Tuesday, August 3, 2010

How to Rip Vinyl Records, Not That You Should Do That

Posted By on Tue, Aug 3, 2010 at 10:50 AM

Even if you didn't grow up with double-deck cassette players, high-speed dubbing, "CD-quality" metal tape, Dolby C noise reduction or any of that old-fashioned home duping paraphernalia, you're probably real comfortable with the idea of copying music. Of course today it's just drag and drop. Vinyl records have been the exception, though. You can copy them to other formats like tapes or MP3s using various devices, but you can't really make a vinyl-to-vinyl copy, since it's a pretty labor- and energy-intensive process to press vinyl records. Or is it?

I missed this the first time around, but apparently a site called qj.net posted a tutorial on how to make vinyl copies of vinyl records. Unbelievably, that site is no longer live, but this Mike guy went and dug it out of its digital crypt and re-posted it for all ye pirates to use to pirate your pirated vinyl.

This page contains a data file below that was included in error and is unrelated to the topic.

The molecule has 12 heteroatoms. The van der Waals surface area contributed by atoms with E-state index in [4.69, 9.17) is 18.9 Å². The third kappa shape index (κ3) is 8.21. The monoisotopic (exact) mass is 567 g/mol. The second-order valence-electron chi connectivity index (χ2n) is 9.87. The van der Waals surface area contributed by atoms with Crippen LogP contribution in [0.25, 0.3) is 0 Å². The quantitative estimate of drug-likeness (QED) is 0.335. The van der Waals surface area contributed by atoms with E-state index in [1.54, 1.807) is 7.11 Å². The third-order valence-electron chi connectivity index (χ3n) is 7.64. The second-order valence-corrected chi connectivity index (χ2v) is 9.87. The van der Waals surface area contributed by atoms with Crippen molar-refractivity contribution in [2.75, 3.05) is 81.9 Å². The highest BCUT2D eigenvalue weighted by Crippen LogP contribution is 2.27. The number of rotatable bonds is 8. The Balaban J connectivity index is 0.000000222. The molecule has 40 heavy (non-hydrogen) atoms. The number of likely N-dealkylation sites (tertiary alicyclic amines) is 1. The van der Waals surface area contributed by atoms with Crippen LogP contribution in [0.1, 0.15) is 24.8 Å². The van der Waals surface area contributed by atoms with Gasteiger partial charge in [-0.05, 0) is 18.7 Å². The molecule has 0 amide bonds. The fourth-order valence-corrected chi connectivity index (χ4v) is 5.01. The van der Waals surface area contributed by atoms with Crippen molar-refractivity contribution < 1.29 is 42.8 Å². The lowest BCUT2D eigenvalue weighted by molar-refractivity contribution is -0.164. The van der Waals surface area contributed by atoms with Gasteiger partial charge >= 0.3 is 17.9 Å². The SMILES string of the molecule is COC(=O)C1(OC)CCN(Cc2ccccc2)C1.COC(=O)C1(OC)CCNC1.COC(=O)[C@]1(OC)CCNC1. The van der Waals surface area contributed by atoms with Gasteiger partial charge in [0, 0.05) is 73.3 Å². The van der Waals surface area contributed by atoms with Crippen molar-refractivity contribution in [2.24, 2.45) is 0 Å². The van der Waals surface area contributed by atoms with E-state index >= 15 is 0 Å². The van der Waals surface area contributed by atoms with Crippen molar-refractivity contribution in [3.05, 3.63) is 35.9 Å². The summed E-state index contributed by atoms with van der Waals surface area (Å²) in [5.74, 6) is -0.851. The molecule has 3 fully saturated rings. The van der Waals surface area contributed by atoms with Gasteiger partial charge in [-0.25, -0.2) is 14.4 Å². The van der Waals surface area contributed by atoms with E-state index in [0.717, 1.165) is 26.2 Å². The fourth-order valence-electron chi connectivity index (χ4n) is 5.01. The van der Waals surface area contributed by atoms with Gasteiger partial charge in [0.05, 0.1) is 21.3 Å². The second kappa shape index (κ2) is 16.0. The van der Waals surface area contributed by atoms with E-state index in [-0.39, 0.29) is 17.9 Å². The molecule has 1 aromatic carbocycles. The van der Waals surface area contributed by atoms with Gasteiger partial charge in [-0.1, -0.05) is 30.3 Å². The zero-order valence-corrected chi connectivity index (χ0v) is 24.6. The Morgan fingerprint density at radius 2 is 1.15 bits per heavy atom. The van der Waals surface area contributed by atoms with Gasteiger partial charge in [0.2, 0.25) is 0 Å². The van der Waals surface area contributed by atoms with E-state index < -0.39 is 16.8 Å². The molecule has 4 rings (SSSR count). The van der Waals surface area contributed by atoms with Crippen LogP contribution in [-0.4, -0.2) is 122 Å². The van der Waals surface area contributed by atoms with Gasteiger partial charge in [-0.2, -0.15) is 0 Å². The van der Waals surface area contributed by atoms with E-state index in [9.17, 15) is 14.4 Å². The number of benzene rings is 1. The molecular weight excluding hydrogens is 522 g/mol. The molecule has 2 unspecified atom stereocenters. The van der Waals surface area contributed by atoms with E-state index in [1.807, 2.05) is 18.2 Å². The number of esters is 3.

This process — making a silicone mold from a record and then filling the mold with plastic — would probably come in handy if you had some real rare record that made you want to have your cake and eat it too — i.e., sell the record for mucho dinero on eBay and still have it on vinyl at home. Of course, that would mean pouring silicone over your precious, precious extra-clean, NM+, only-played-twice record, which I think a lot of collector geeks and eBay dilletantrepreneurs would not want to do.

One hitch here is that you can only make a copy of one side, and the other question, of course, is what about the quality of the copy? I'm no plastics expert, but I suspect the vinyl used at a real record pressing plant is better suited to making records than off-the-shelf casting compound. But I could be wrong.

Of course, you could download hundreds of albums in the six hours it takes the silicone mold to dry, so the real deterrent here is effort, which is more than the approximately zero effort it takes to UnRar an archive or plug in your friend's external hard drive.

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